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The Kola drill went 'only' a third the way to the mantle, so its deepest point was still closer to the surface than to the mantle. Why did the drillers experience 180 deg Celsius when so deep, where did that heat come from? Logically I'd expect it would get colder the deeper you went into the crust (until about halfway to the mantle I guess where temperature started rising again), not hotter.

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Unfortunately, you intuition about subterranean ground temperatures is incorrect.

Basements and cellars do provide cooler conditions to store perishable items because the near surface rock insulates against surface heat.

Go deeper however and temperature increases. Near the Earth's surface, within the crust, and away from tectonic boundaries, the rate of temperature increase, due to the geothermal gradient is 25–30 °C/km. The geothermal gradient increases with depth.

enter image description here

Most of the heat is due to the decay of naturally radioactive elements,mostly within the mantle.

Heat flows constantly from its sources within Earth to the surface. Total heat loss from Earth is estimated at 44.2 TW.

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    $\begingroup$ @blacksmith37: What's the relevance of "a liberals arts major" to anything? According to this, "Away from tectonic plate boundaries, it is about 25 °C per km of depth (1 °F per 70 feet of depth) near the surface in most of the world". This site states "... the Geothermal Gradient. It is usually calculated from measurements in mines and drill holes and ranges from 8° C/km up to 65° C / km but average some 35° C/km in continental crust." ... $\endgroup$ – Fred Oct 24 at 19:38
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    $\begingroup$ @blacksmith37: and this site states the geothermal gradient for the Kola Peninsular "is estimated as 20 °C/km for the last 250 Myr." $\endgroup$ – Fred Oct 24 at 19:40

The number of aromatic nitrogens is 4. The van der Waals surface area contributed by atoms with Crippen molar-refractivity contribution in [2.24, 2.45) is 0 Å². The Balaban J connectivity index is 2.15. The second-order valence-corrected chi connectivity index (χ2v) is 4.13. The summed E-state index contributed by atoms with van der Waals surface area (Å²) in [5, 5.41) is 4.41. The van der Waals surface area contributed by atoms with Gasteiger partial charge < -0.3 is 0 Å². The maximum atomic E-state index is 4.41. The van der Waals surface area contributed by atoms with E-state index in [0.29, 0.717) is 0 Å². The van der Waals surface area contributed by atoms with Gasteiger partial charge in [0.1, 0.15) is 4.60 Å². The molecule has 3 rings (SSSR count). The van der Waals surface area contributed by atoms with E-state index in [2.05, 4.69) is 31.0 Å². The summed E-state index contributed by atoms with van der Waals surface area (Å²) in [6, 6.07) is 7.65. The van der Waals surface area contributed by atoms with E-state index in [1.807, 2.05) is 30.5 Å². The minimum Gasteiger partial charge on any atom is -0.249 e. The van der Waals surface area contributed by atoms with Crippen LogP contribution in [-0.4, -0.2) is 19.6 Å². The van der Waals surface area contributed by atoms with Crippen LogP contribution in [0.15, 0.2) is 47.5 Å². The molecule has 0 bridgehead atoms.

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    $\begingroup$ The 1 F/ 100 ft was a minimum used to make estimates in areas with no data. My point certainly does not disagree with you ; well planning should have anticipated a bottom hole temperature of near 200C ,depending on how deep they went. So the article was written by someone with limited experience. But not necessarily a liberal arts person. $\endgroup$ – blacksmith37 Oct 25 at 1:10
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    $\begingroup$ Your interesting Kola data is about 1.18 F /100 ft; , so I think the 30+ year old 1 F /100 ft. is not a bad guess. $\endgroup$ – blacksmith37 Oct 25 at 1:25
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    $\begingroup$ Using F and feet makes me cringe. Really. These units have no place in science. $\endgroup$ – Gimelist Oct 27 at 4:45
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The currently most popular answer here completely fails to mention that your assumption would be impossible, as it would violate laws of thermodynamics, so I will offer my own answer.

To the questioner, your assumption is that there would be a subterranean minimum of temperature, with the surface and the deep Earth being warmer. However, this "heat sandwich" cannot exist as it violate some pretty basic principles about energy transfer (thermodynamics).